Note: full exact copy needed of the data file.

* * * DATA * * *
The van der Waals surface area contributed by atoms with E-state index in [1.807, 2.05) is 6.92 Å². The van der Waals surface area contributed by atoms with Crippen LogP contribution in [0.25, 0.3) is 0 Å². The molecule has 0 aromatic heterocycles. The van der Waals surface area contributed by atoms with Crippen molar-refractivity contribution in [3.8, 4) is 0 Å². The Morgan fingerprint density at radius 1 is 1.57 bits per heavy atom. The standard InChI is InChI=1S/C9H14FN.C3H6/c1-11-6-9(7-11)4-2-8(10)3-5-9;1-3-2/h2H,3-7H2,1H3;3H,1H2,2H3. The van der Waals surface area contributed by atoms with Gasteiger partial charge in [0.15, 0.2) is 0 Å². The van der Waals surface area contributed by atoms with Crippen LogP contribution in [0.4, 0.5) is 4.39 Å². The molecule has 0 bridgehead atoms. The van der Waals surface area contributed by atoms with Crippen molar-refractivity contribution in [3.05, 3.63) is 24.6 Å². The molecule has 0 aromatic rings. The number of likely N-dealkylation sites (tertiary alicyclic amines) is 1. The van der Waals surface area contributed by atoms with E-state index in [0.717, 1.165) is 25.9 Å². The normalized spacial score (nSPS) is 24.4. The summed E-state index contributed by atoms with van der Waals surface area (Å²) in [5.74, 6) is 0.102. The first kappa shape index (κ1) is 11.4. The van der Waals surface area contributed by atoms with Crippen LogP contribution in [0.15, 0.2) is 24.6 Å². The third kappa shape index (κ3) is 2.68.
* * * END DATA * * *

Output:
The van der Waals surface area contributed by atoms with E-state index in [1.807, 2.05) is 6.92 Å². The van der Waals surface area contributed by atoms with Crippen LogP contribution in [0.25, 0.3) is 0 Å². The molecule has 0 aromatic heterocycles. The van der Waals surface area contributed by atoms with Crippen molar-refractivity contribution in [3.8, 4) is 0 Å². The Morgan fingerprint density at radius 1 is 1.57 bits per heavy atom. The standard InChI is InChI=1S/C9H14FN.C3H6/c1-11-6-9(7-11)4-2-8(10)3-5-9;1-3-2/h2H,3-7H2,1H3;3H,1H2,2H3. The van der Waals surface area contributed by atoms with Gasteiger partial charge in [0.15, 0.2) is 0 Å². The van der Waals surface area contributed by atoms with Crippen LogP contribution in [0.4, 0.5) is 4.39 Å². The molecule has 0 bridgehead atoms. The van der Waals surface area contributed by atoms with Crippen molar-refractivity contribution in [3.05, 3.63) is 24.6 Å². The molecule has 0 aromatic rings. The number of likely N-dealkylation sites (tertiary alicyclic amines) is 1. The van der Waals surface area contributed by atoms with E-state index in [0.717, 1.165) is 25.9 Å². The normalized spacial score (nSPS) is 24.4. The summed E-state index contributed by atoms with van der Waals surface area (Å²) in [5.74, 6) is 0.102. The first kappa shape index (κ1) is 11.4. The van der Waals surface area contributed by atoms with Crippen LogP contribution in [0.15, 0.2) is 24.6 Å². The third kappa shape index (κ3) is 2.68.